Jack Aubry, a seasoned political reporter who apparently played hoops at Queen's in his day, had a
"... There's already been a bit of craziness off the court that has left serious Canadian basketball fans shaking their heads in wonderment."No, not really; anyone who follows university sports for more than two weeks out of the year (Final 8 and the week of the Vanier Cup) is numb to rather enigmatic award choices. Remember when the Hec Crighton went to a quarterback (McMaster's Ben Chapdelaine in 2001) with more interceptions than touchdown passes that season?
Sorry, you exaggerated. Yes, it's silly to synch up OUA and CIS awards when the two best candidates might be in the same division. And Smart is the Canadian game's answer to Wooden (although Wooden didn't win coach of the year during all 10 of UCLA's national championship seasons -- he only won seven times).
"... Dave Smart, the Johnny Wooden of Canadian basketball, will not be receiving the national coach of the year award for 2007-2008."
"I don't want to exaggerate, but in the world of awards, it's akin to denying Albert Einstein the Nobel Prize in Physics in 1921. Or telling Wayne Gretzky that he wouldn't receive the Art Ross Trophy for scoring in 1985-86 even though he broke the NHL record for most points in one season with 215."
A poorly designed system that will invariably produce confusing outcomes. There's no need to draw analogies even the most hyperbolizing sportswriter wouldn't commit to print, especially when it's apples and oranges.
YOU DON'T KNOW, JACK?
The Nobel Prize is for accomplishments that have stood up to a test of time. Einstein was honoured in 1921 for scientific proofs he had come up with more than a decade earlier. In hockey, the Art Ross Trophy is a straight stats award. If the coach-of-the-year award just went to the coach whose team won the most games, yeah, it would be a totally valid analogy. (Guess what, in that 1985-86 season, Gretzky's peers in the players' union didn't select him as the winner of the Lester B. Pearson Award as the NHL's outstanding player. They honoured Mario Lemieux instead. )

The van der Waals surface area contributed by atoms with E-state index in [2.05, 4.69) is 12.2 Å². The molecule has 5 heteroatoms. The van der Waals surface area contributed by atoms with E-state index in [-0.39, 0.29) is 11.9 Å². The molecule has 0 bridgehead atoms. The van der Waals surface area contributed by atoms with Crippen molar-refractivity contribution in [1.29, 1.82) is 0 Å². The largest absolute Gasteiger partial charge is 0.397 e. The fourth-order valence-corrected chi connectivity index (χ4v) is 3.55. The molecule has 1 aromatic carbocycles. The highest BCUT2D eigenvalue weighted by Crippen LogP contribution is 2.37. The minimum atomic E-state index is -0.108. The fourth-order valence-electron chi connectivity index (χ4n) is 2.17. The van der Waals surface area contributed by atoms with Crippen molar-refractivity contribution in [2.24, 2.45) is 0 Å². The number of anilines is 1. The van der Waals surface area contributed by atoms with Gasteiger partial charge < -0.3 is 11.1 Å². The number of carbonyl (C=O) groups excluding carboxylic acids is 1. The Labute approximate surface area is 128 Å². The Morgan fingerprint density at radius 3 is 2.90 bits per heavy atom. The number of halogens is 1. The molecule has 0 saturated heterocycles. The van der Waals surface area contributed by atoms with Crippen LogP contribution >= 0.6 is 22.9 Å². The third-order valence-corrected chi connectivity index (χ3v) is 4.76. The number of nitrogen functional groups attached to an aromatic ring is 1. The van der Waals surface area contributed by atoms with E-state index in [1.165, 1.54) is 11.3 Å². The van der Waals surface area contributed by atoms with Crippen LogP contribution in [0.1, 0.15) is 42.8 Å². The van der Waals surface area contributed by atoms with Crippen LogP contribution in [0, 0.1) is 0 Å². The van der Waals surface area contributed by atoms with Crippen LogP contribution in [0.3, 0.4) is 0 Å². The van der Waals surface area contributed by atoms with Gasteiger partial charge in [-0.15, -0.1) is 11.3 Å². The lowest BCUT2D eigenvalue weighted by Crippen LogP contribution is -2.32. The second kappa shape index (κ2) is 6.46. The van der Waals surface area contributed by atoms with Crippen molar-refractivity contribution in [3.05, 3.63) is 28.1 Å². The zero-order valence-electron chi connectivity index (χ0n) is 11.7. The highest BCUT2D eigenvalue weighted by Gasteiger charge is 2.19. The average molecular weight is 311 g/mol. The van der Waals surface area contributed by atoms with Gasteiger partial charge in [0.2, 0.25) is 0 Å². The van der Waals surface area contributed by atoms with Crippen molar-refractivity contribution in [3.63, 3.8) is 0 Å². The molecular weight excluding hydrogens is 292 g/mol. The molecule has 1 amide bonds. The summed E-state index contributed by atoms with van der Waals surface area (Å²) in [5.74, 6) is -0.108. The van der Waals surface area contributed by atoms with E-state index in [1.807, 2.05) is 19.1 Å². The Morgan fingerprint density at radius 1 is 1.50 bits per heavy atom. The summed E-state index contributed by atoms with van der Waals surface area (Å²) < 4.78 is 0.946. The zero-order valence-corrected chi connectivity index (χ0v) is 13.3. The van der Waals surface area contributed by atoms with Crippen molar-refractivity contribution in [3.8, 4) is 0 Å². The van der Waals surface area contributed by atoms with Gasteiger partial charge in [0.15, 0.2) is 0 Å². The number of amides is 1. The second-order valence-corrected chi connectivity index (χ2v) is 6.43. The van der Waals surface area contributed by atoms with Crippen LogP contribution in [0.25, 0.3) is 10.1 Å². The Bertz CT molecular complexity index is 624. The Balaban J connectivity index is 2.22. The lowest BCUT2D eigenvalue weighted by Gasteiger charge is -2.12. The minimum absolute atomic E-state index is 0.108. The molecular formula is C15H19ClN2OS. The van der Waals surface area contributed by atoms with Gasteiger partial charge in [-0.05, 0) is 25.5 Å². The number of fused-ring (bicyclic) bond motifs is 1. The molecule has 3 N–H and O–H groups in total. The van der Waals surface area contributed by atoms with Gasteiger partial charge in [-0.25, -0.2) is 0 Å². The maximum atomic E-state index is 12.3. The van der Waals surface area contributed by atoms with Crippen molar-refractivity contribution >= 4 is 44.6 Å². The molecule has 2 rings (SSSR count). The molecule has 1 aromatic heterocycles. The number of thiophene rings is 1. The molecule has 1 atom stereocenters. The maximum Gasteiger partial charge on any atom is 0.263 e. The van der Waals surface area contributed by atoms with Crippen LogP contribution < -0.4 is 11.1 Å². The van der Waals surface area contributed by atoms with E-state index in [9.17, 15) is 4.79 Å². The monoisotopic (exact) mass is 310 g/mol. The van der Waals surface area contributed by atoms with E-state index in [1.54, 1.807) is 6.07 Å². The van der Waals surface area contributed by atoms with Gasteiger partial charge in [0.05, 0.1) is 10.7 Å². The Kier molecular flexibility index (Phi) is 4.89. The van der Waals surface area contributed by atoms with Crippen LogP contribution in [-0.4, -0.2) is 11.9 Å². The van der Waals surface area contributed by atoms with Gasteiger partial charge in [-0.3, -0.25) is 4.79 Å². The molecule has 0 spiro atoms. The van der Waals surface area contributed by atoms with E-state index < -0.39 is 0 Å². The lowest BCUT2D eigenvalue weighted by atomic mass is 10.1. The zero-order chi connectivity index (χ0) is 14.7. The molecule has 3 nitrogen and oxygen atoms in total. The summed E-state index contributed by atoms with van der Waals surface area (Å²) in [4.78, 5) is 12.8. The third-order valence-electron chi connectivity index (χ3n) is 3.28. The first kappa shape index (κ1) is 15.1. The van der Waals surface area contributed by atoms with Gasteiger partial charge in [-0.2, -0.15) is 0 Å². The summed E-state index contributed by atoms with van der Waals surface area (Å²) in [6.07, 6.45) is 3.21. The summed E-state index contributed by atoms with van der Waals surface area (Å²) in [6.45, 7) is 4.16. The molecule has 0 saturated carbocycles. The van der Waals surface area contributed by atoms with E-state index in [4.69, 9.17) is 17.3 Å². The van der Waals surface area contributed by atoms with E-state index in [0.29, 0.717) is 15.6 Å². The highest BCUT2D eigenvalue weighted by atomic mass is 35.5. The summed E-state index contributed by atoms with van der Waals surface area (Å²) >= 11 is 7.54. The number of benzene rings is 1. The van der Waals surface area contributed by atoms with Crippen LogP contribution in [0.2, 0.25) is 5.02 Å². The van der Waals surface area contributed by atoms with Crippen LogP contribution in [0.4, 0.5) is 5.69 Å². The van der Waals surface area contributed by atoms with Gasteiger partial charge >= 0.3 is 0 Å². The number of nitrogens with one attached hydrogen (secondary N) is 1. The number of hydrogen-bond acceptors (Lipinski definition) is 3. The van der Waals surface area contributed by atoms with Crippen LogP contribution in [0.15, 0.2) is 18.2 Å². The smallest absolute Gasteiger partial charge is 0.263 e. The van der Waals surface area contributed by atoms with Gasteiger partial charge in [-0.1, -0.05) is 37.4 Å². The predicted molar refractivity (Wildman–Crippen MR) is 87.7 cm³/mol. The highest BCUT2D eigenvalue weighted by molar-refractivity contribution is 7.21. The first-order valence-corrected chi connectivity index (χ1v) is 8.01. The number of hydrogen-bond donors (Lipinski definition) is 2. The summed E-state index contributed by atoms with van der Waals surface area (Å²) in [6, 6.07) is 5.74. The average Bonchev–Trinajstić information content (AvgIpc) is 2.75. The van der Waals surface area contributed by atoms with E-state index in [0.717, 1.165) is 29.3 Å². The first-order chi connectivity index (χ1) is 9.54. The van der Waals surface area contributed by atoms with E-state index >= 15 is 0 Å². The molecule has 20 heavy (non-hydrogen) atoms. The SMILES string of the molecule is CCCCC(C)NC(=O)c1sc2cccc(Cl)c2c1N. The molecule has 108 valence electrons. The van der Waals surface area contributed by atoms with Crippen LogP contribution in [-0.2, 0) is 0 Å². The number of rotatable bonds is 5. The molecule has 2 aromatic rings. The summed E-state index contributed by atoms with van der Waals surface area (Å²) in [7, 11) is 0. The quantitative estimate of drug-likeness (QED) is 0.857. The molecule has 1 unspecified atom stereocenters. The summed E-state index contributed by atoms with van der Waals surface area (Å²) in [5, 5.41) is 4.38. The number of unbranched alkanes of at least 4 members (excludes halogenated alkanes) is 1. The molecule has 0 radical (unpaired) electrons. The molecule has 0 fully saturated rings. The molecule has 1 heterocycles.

"There should be blood over this."No, there shouldn't be. It's amateur sports, for pity's sake. It's the ultimate tribute to Carleton's coaches and players that Smart wasn't the OUA East coach of the year during an unbeaten season. (It went to Toronto's Mike Katz.) They have reached that level where it almost seems redundant to honour them. They make a difficult game look simple. Let's appreciate that instead of being a bunch of homers.
Like any serious Canadian basketball fans need Smart to win an award to recognize his accomplishments and his abilities. The proof is in how hard his teams get after it on the court.
(There's a very good rebuttal up at cishoops.ca. The basic point is this is getting silly -- and it appears the Carleton student paper has shown more accountability and perspective than a Parliament Hill reporter.)